This morning, Prime Minister Justin Trudeau issued one of his typical statements congratulating a foreign leader on winning an election.
This time, it was for Shinzo Abe, who will remain prime minister of Japan.
"I look forward to continue working closely with Prime Minister Abe on a progressive trade agenda that will create good, middle class jobs on both sides of the Pacific and make it easier for Canadian and Japanese businesses to trade goods and services with one another," Trudeau said.
Middle class are the watch words of Trudeau's Liberal government and this phrase invariably pops up in the prime minister's speeches, almost like a mantra.
And why not? Most voting Canadians feel like they belong to the middle class. This includes those whose make more than $90,000 per year, which puts them in the top 10 percent of income earners.
Prior to the 2015 election, it was particularly clever for Trudeau to seize on the middle-class message, given that he himself is clearly from the upper class.
He receives a salary of $345,400 as prime minister, as well as an official residence at 24 Sussex Drive. But that's chump change compared to his other assets.
Trudeau's paternal grandfather, Charles-Émile Trudeau, was an extremely wealthy Montreal entrepreneur and mining investor who owned a string of gas stations. The paternal grandfather was also part owner of the Montreal Royals baseball team.
Trudeau's maternal grandfather, James Sinclair, is best known as the MP for North Vancouver for nearly two decades. But he was also a prosperous businessman as the president and chairman of Lafarge Cement.
Trudeau's wife Sophie also comes from an upscale family, growing up in the Mount Royal neighbourhood of Montreal as the only child of a stockbroker and a nurse. These are not folks who need to worry about their next mortgage or rent payment.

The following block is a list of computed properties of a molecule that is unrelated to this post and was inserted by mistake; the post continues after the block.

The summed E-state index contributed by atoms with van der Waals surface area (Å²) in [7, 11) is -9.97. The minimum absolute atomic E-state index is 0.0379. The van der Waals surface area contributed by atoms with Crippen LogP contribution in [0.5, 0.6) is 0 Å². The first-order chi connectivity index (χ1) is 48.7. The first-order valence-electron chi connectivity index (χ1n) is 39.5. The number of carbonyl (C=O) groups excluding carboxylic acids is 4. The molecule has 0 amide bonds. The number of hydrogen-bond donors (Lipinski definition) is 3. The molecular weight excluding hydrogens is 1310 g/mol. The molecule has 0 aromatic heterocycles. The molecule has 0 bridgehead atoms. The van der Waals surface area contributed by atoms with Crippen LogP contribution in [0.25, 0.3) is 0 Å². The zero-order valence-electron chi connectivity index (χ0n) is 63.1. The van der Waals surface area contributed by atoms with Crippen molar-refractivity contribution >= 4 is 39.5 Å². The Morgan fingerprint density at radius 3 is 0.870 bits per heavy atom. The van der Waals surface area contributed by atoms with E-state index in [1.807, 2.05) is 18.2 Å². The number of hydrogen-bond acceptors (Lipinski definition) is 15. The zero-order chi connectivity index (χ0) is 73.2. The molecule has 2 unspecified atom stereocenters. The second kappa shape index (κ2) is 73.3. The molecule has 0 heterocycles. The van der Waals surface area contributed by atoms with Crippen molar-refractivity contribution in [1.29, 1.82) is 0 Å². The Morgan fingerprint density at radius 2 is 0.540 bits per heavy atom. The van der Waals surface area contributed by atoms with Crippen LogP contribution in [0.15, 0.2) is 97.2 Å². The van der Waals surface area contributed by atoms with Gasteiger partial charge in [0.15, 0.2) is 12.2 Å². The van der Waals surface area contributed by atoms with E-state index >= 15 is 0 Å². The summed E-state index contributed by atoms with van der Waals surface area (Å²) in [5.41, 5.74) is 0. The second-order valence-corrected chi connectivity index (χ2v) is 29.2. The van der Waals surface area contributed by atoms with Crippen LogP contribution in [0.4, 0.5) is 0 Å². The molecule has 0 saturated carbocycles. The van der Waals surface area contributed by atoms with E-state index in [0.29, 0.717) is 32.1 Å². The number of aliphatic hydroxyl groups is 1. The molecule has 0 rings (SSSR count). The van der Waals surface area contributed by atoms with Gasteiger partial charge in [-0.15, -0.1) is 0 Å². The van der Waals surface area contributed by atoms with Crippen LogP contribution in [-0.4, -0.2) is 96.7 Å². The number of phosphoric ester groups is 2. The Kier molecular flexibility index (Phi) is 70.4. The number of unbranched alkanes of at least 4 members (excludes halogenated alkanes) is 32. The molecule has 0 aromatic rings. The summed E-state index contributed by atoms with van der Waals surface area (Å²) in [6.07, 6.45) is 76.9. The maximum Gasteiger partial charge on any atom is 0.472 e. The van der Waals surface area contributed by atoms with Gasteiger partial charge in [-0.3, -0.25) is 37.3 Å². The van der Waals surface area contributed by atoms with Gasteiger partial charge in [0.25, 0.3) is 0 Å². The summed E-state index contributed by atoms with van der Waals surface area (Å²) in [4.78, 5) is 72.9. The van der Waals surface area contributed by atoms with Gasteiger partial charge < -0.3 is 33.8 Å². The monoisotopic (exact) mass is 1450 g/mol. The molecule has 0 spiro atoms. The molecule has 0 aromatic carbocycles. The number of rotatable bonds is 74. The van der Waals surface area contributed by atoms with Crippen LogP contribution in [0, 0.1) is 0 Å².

But this month, the relentless middle-class branding of the Trudeau government hit a rough patch when it was revealed that the multimillionaire finance minister, Bill Morneau, owned a villa in France. This villa was not listed in his financial-disclosure form.
Then Morneau told reporters that he had not put his assets into a blind trust, unlike many other cabinet ministers. He didn't do this even as he was crafting tax and pension policies that could have an impact on those assets.
Morneau's defence was that he was merely following the advice of the ethics commissioner. However, that didn't prevent him from being roasted in Question Period and in the media.
Morneau's father founded the employee-benefits company W.F. Morneau & Associates, which later became Morneau Shepell. Morneau's wife Nancy is part of the billionaire family that owns McCain Foods.
Like the Trudeaus, the Morneaus are comfortably ensconced in Canada's one percent club.
Trudeau has tried to inoculate himself and his cabinet as being part of the richy-rich crowd by constantly crowing about the middle class. And so far, judging from the polls, he's been quite successful.
But the Morneau scandal has undermined that messaging in the worst possible way.
From this point forward, many Canadians will look upon Morneau as not sharing their financial pain—and not being one of them—every time he unveils a budget, introduces a tax policy, or announces a new program.
Morneau was born with a silver spoon, as was Trudeau. As the spotlight on Morneau's wealth has risen, it's reminded Canadians that their prime minister is also stunningly rich.
The only way for Trudeau to fix this political problem before the next election might be to find a new finance minister.
My bet? Watch for Public Safety Minister and Deputy Liberal Leader Ralph Goodale to ride to the rescue.